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The state can issue you a number. Unless you travel across state lines loaded, you need only pull one with the state suffix.

There is an audit during the first 18 months. Took me about 2 hours to complete, but I had all the paper in hand.
 

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Discussion Starter #33
EIB said:
If I want to get a number. Do I go to the local DMV or would it be easyer to get it from FMCSA? Do they consider landscapers, motor carriers?

In NY you will have to send to Albany for it. The local DMV's do not issue it. FMCSA will take the application online and give you your number immediatley.
If you haul for others you are a motor carrier and depending on what you haul you may need DOT/ICC Authority. If all you haul is your own equipment and product you will not need authority.
 

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There are only 2 problems as I see it














































lawyers and politicians
The politicians think them up, and then the lawyers write it so no one can understand it.
 

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Just got my #. You guys were right, it was painless and FREE. What bothers me now is that I have to put it on my truck. I currently don't letter my truck and don't want to start. Where have some of you been placing your #s? I was thinking on the side frame rails that are visable from both sides. Occording to their rules, it only has to be clean and visable from 50'. Maybe, i'll uses refelctive numbers on a plate screwed on the rail.

Any thoughts
 

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pbeering said:
The state can issue you a number. Unless you travel across state lines loaded, you need only pull one with the state suffix.

This is defined as Interstate v. Intrastate. Read how each is defined, as Peter has begun to do and see what's best for your situation.
 

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Discussion Starter #37
Pinnacle said:
Just got my #. You guys were right, it was painless and FREE. What bothers me now is that I have to put it on my truck. I currently don't letter my truck and don't want to start. Where have some of you been placing your #s? I was thinking on the side frame rails that are visable from both sides. Occording to their rules, it only has to be clean and visable from 50'. Maybe, i'll uses refelctive numbers on a plate screwed on the rail.

Any thoughts

Part of the law says it has to show company name too so why not just get a set of magnetics if you do not want to be lettered permanently? You can have the numbers on the magnetic signs and only put them on when you are using your truck for commercial duties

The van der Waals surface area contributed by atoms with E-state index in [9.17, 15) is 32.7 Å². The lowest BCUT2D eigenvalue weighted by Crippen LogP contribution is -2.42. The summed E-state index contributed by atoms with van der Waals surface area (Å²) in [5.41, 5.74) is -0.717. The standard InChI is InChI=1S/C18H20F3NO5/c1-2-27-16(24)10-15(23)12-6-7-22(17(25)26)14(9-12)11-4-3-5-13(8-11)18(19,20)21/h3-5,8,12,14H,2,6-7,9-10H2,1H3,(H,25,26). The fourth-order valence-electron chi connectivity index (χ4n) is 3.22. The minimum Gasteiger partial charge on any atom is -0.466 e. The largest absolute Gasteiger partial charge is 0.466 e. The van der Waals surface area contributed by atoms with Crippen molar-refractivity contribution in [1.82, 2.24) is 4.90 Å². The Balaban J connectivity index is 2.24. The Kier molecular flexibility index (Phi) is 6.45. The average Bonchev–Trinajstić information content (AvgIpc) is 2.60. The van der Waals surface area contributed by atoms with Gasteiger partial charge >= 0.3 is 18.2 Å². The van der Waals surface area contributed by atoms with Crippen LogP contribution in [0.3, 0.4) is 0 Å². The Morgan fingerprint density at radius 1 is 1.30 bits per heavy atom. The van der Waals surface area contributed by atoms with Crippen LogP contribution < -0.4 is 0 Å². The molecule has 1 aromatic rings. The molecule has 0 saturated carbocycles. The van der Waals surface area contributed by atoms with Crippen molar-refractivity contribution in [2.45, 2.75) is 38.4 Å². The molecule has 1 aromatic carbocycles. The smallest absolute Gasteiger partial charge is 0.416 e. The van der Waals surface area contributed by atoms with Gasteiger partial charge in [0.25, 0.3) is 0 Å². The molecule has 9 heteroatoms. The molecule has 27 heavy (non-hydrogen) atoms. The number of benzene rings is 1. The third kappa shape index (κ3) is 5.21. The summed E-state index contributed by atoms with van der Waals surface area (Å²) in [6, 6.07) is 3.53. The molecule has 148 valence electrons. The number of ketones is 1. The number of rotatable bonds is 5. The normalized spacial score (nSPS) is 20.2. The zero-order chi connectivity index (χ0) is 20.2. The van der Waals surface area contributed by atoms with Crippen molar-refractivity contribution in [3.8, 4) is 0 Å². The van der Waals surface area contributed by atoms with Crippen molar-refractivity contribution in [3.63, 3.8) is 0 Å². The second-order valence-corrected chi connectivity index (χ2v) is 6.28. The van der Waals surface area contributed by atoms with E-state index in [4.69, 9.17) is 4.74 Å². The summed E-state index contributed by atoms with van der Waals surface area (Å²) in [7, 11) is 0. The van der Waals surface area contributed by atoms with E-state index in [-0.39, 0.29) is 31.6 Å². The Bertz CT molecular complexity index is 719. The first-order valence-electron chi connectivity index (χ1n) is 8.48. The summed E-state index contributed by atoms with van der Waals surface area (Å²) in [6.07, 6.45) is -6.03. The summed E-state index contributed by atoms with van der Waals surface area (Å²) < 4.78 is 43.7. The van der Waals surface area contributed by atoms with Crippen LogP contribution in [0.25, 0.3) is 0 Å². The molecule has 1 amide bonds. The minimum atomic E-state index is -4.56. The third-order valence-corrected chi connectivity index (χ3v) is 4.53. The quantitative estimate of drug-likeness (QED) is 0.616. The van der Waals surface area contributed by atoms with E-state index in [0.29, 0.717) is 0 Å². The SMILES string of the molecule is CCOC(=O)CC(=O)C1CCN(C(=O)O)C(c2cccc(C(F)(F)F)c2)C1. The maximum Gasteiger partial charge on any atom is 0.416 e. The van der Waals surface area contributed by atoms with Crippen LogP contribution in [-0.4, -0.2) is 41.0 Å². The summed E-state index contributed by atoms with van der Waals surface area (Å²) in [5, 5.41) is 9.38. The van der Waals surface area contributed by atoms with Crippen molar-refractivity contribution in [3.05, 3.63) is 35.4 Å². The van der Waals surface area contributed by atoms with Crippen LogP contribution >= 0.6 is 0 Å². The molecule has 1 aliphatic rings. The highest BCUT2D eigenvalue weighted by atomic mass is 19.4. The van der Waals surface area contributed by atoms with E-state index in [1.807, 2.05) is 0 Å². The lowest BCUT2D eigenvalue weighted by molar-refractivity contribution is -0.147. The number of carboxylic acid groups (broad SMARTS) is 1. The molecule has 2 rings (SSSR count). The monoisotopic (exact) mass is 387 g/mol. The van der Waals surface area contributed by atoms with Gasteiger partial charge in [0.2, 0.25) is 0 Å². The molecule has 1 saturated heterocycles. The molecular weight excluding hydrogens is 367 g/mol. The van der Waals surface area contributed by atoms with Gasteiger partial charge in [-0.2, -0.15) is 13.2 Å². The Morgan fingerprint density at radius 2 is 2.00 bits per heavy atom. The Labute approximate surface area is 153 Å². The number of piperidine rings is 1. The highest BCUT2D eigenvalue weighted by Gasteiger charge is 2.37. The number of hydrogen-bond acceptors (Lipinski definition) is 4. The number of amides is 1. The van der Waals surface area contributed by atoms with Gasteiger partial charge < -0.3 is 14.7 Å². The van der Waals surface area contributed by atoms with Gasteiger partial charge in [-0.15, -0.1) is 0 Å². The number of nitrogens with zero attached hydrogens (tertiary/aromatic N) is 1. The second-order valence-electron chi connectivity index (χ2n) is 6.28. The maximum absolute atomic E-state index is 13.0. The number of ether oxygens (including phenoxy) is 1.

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pbeering said:
The state can issue you a number. Unless you travel across state lines loaded, you need only pull one with the state suffix.

There is an audit during the first 18 months. Took me about 2 hours to complete, but I had all the paper in hand.
Peter,

How involved is the audit? I'm still a little foggy on what exact criteria is needed to be followed? Inspection report? Truck log?

Jake
 

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John Banks said:
This is defined as Interstate v. Intrastate. Read how each is defined, as Peter has begun to do and see what's best for your situation.
Reading the FMCSA website, they defined a CMV as over 10k AND engaged in INTERSTATE commerce, unless you're a for-hire motor carrier (get paid to haul cargo) of any weight Intrastate. So my understanding is that these rules only apply if you're a private carrier crossing state lines (part 390.21). And one section says a CMV is only a truck with a GVW over 26k (part 383.5) I could totally be wrong here, but thats how I'm interpreting it. This is also how it was explained to me in a class on this subject in 2004. If they changed something in July to include vehicles over 10k used only in-state, they haven't updated the regs on the site...
 

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Discussion Starter #40
jakegypsum said:
Peter,

How involved is the audit? I'm still a little foggy on what exact criteria is needed to be followed? Inspection report? Truck log?

Jake

Jake
From the site

The safety audit will be conducted by a State or Federal Auditor and will consist of a review of the carrier's safety management system. The areas of review include, but are not limited to, the following:

Driver Qualifications;
Driver Duty Status;
Vehicle Maintenance;
Accident Register; and
Controlled Substances and Alcohol use and testing requirements